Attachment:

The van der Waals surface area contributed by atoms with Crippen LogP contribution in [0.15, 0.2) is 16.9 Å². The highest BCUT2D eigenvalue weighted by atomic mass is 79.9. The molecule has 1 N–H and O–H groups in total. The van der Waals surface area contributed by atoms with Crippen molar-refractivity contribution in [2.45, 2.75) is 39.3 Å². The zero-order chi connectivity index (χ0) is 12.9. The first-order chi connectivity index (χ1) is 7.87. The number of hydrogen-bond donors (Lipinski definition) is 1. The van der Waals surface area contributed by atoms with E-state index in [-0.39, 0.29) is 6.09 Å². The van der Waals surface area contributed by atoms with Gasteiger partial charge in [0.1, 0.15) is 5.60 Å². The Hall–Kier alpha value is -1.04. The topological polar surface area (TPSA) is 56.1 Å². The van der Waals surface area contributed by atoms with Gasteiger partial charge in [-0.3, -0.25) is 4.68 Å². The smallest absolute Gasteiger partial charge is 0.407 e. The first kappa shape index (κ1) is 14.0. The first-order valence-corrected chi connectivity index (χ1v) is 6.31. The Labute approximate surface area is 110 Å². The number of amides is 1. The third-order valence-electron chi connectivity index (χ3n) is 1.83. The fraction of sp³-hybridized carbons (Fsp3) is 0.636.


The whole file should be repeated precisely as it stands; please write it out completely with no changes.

The van der Waals surface area contributed by atoms with Crippen LogP contribution in [0.15, 0.2) is 16.9 Å². The highest BCUT2D eigenvalue weighted by atomic mass is 79.9. The molecule has 1 N–H and O–H groups in total. The van der Waals surface area contributed by atoms with Crippen molar-refractivity contribution in [2.45, 2.75) is 39.3 Å². The zero-order chi connectivity index (χ0) is 12.9. The first-order chi connectivity index (χ1) is 7.87. The number of hydrogen-bond donors (Lipinski definition) is 1. The van der Waals surface area contributed by atoms with E-state index in [-0.39, 0.29) is 6.09 Å². The van der Waals surface area contributed by atoms with Gasteiger partial charge in [0.1, 0.15) is 5.60 Å². The Hall–Kier alpha value is -1.04. The topological polar surface area (TPSA) is 56.1 Å². The van der Waals surface area contributed by atoms with Gasteiger partial charge in [-0.3, -0.25) is 4.68 Å². The smallest absolute Gasteiger partial charge is 0.407 e. The first kappa shape index (κ1) is 14.0. The first-order valence-corrected chi connectivity index (χ1v) is 6.31. The Labute approximate surface area is 110 Å². The number of amides is 1. The third-order valence-electron chi connectivity index (χ3n) is 1.83. The fraction of sp³-hybridized carbons (Fsp3) is 0.636.